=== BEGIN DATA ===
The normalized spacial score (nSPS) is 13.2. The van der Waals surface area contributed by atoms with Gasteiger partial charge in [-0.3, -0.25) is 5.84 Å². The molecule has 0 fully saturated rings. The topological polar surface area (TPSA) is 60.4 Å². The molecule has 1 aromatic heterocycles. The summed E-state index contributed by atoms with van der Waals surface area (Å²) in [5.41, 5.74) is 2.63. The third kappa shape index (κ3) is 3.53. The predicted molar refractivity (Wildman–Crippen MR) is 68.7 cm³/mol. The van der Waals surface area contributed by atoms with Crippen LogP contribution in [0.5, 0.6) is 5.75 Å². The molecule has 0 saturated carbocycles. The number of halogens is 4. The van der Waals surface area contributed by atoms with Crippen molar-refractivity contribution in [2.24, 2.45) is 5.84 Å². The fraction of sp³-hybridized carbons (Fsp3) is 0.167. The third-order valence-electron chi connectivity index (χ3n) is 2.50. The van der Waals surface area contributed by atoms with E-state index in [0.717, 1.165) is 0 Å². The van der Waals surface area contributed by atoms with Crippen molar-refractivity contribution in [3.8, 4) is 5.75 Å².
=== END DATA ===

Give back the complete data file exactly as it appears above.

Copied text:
The normalized spacial score (nSPS) is 13.2. The van der Waals surface area contributed by atoms with Gasteiger partial charge in [-0.3, -0.25) is 5.84 Å². The molecule has 0 fully saturated rings. The topological polar surface area (TPSA) is 60.4 Å². The molecule has 1 aromatic heterocycles. The summed E-state index contributed by atoms with van der Waals surface area (Å²) in [5.41, 5.74) is 2.63. The third kappa shape index (κ3) is 3.53. The predicted molar refractivity (Wildman–Crippen MR) is 68.7 cm³/mol. The van der Waals surface area contributed by atoms with Crippen LogP contribution in [0.5, 0.6) is 5.75 Å². The molecule has 0 saturated carbocycles. The number of halogens is 4. The van der Waals surface area contributed by atoms with Crippen molar-refractivity contribution in [2.24, 2.45) is 5.84 Å². The fraction of sp³-hybridized carbons (Fsp3) is 0.167. The third-order valence-electron chi connectivity index (χ3n) is 2.50. The van der Waals surface area contributed by atoms with E-state index in [0.717, 1.165) is 0 Å². The van der Waals surface area contributed by atoms with Crippen molar-refractivity contribution in [3.8, 4) is 5.75 Å².